Teambuilding and Italian Ice-cream

Posted by on March 23, 2009 in Uncategorized | 0 comments

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Teambuilding has become a world-wide phenomenon and team building sessions have become synonymous with every corporate breakaway, conference and get-together.

Strange as it may seem, but some of the highlights from my first trip to Italy were not the marvelous ruins, the piazzas, the Vatican, Florence, or even the maze of narrow streets and waterways in Venice. No, it was the magical feeling of indulging all my senses (and forex) in the variety of Italian ice creams. Every major city and every major tourist attraction I visited was dotted with vendors selling “gelato” in every flavour you can think of. Sometimes more than 100 choices!!

After sampling only a few of the flavours, I settled on my favourites – I soon became blind to the countless other flavours and variations. People are the same in this sense irrespective of what they’re buying. We quickly form opinions – based on very little other than our own experience – and then we stick with them.

The same happens with “team building”. People may have experienced fun events under the label of teambuilding and then become blind to the real potential of professionally designed team development programmes. Traditional “teambuilding” where fun ranks high on the list of outcomes, should be branded as corporate recreation, whereas team development programmes will strive to accomplish much higher objectives and be more concerned with transferring skills to the workplace. The table below highlights the main differences between “corporate recreation” and Team Development.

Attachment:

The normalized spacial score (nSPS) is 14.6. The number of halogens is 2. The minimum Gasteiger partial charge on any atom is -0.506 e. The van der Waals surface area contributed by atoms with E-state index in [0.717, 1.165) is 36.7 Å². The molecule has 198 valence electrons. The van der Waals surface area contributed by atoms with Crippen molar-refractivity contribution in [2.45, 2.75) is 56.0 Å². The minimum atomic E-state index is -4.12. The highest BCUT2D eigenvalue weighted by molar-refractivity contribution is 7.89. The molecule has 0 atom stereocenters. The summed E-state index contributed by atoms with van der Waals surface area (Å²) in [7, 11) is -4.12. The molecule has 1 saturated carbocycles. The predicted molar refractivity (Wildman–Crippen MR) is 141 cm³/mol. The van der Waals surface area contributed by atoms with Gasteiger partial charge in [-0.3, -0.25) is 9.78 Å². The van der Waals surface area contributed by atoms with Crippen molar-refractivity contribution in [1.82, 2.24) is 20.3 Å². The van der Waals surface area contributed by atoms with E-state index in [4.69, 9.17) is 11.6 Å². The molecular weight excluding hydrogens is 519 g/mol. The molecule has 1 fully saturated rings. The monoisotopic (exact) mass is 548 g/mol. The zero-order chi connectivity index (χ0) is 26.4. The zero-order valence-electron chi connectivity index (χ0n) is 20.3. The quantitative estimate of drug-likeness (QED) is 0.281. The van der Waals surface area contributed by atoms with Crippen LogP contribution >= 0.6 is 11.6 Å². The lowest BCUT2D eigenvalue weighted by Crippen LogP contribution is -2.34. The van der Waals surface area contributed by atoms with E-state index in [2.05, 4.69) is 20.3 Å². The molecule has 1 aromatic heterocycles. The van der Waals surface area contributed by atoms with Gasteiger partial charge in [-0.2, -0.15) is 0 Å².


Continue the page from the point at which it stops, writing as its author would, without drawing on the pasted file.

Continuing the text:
Corporate Recreation 

• Task oriented with emphasis on activities

• Often described using the word FUN

• Results are measured on the group having fun during the event.

• Short term relationship with the client.

• Usually a once off intervention.

• Little time is spend with client before / after the intervention

• More superficial approach focusing on having fun, entertaining, adrenaline and excitement.

• Delegates don’t learn new business / life skills.

Experiential Team Development

• Outcomes based

• Results are measured on changed behaviour at the workplace

• Long term relationship with the client

• Part of a continuous development process.

• Focus on developing a relationship – pre analysis, follow-up, and impact assessment.

• Functional approach focused on attaining outcomes and moving the group towards optimal functioning though constant conditioning.

• Delegates learn new business and life skills

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